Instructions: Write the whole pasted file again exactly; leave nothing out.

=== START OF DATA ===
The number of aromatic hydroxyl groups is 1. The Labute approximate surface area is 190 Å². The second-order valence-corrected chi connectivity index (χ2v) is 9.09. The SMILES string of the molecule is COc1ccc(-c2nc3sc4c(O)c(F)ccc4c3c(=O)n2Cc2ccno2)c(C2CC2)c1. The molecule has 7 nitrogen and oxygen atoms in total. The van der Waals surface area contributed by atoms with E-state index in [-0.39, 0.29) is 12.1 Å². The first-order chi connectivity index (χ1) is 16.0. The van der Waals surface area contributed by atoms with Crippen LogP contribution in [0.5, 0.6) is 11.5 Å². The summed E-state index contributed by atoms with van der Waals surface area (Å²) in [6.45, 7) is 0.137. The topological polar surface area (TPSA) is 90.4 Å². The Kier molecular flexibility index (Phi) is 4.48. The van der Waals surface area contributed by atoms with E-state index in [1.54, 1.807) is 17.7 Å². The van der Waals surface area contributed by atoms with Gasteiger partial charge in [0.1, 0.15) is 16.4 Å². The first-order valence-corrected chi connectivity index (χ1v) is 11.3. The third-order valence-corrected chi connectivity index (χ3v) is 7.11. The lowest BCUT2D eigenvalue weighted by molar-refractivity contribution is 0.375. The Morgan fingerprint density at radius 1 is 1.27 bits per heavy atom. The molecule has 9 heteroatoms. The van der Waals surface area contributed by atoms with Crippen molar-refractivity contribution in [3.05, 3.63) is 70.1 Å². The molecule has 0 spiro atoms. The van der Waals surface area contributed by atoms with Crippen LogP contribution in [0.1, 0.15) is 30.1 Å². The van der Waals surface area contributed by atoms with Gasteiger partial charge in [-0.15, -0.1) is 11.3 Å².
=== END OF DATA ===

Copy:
The number of aromatic hydroxyl groups is 1. The Labute approximate surface area is 190 Å². The second-order valence-corrected chi connectivity index (χ2v) is 9.09. The SMILES string of the molecule is COc1ccc(-c2nc3sc4c(O)c(F)ccc4c3c(=O)n2Cc2ccno2)c(C2CC2)c1. The molecule has 7 nitrogen and oxygen atoms in total. The van der Waals surface area contributed by atoms with E-state index in [-0.39, 0.29) is 12.1 Å². The first-order chi connectivity index (χ1) is 16.0. The van der Waals surface area contributed by atoms with Crippen LogP contribution in [0.5, 0.6) is 11.5 Å². The summed E-state index contributed by atoms with van der Waals surface area (Å²) in [6.45, 7) is 0.137. The topological polar surface area (TPSA) is 90.4 Å². The Kier molecular flexibility index (Phi) is 4.48. The van der Waals surface area contributed by atoms with E-state index in [1.54, 1.807) is 17.7 Å². The van der Waals surface area contributed by atoms with Gasteiger partial charge in [0.1, 0.15) is 16.4 Å². The first-order valence-corrected chi connectivity index (χ1v) is 11.3. The third-order valence-corrected chi connectivity index (χ3v) is 7.11. The lowest BCUT2D eigenvalue weighted by molar-refractivity contribution is 0.375. The Morgan fingerprint density at radius 1 is 1.27 bits per heavy atom. The molecule has 9 heteroatoms. The van der Waals surface area contributed by atoms with Crippen molar-refractivity contribution in [3.05, 3.63) is 70.1 Å². The molecule has 0 spiro atoms. The van der Waals surface area contributed by atoms with Crippen LogP contribution in [0.1, 0.15) is 30.1 Å². The van der Waals surface area contributed by atoms with Gasteiger partial charge in [-0.15, -0.1) is 11.3 Å².